I guess we simply may have crossed lines sort of speak in our discussions, or I missed something in your posts and got confused. The reason doesn't matter, but now that has been cleared up, let us get back to the thread.

Last edited by Buck : 06-20-2010 at 09:05 PM.
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Old 06-20-2010, 09:09 PM   #57
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Re: Madman With A Gun

Quote:
Philip Burgess wrote: View Post
I guess to differentiate from those cases where you have someone not knowing the victims at all and random shooting people in line of sight.
So any case in which the shooter knows the intended victim is "domestic violence"? Obviously not. Equally obviously, not all cases where the shooter does not know the intended victim are "random".
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Old 06-20-2010, 09:52 PM   #58
Buck
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Re: Madman With A Gun

Quote:
Mary Malmros wrote: View Post
So any case in which the shooter knows the intended victim is "domestic violence"? Obviously not. Equally obviously, not all cases where the shooter does not know the intended victim are "random".
I don't know? That was my best guess for why the media reported the shooting as domestic violence. And like I said, your questions are best directed at those reporters. Cause I have no idea why they see it as domestic violence. All I can do is guess.

I personally feel, I don't need to prepare for a madman (which implies women) with a gun. To prevent redundancy I will not repeat my reasons. But I will add, I hope that I will never have to. I hope such incidents cease but that is unrealistic. Therefore, I hope they will never stop being "very rare." I hope as well, there will be no copy cats in relation to this recent horrible incident in California.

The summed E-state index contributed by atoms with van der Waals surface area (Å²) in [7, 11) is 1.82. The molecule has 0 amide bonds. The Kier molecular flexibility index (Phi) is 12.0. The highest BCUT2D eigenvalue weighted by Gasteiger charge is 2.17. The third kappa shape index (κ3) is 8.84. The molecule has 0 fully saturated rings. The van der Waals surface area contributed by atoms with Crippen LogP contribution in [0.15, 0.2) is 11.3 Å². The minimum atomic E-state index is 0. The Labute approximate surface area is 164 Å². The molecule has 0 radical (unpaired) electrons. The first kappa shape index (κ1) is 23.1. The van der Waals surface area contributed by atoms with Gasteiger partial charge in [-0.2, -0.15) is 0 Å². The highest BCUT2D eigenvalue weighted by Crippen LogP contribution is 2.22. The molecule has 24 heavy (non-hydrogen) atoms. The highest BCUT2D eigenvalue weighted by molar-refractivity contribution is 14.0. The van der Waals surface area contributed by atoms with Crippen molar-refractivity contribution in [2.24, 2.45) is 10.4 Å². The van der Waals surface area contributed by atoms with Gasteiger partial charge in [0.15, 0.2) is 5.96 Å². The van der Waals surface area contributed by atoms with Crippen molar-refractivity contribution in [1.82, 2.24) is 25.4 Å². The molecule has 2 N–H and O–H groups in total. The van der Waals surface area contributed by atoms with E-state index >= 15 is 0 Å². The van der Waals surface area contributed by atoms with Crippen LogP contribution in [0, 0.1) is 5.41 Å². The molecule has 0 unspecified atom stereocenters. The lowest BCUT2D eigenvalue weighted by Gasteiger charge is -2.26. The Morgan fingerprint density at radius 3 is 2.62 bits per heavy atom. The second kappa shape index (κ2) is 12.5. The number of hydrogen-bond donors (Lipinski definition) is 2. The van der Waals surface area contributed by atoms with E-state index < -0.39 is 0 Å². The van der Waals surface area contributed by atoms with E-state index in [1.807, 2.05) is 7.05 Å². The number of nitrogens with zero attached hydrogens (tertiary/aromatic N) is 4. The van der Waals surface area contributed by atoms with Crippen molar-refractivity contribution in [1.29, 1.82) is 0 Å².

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Old 06-21-2010, 07:31 AM   #59
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Re: Madman With A Gun

Quote:
Philip Burgess wrote: View Post
I don't know? That was my best guess for why the media reported the shooting as domestic violence. And like I said, your questions are best directed at those reporters.
Well, no, they're really not, because supposedly this is a discussion thread about how to handle the "madman with a gun" scenario, and you're mistaking what I've said for a hairsplitting digression on terminology. My point is a very simple one, and this is the last time I'll attempt to make it: in order to train to defend yourself, you must first take note of meaningful distinctions between different self-defense scenarios. See? If you are attacked by someone who wants your wallet, that is a different situation from being attacked by a drunk sports fan who doesn't like the cap you're wearing, and both of those situations are different from a disgruntled employee who's after you because you denied him a promotion. Their intent is different, their preparation is different, and what you have to deal with is different. Don't you think your response should also be different -- and, since we're talking about training for self-defense, don't you think your preparation must also be different?

Well, maybe you don't. I have no idea what you're thinking. But using one term, whether it be "domestic violence" or "banana", to discuss all attacks between family members, is a failure to make a meaningful distinction. We human beings use language, and when we make note of distinctions, that tends to be reflected in the language we use. If I talk about "a line of cars", either I don't notice any distinctions between the cars, or I discard them as meaningless. The distinctions aren't meaningless in this case.
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Old 06-21-2010, 08:08 AM   #60
MM
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Re: Madman With A Gun

Quote:
Mary Malmros wrote: View Post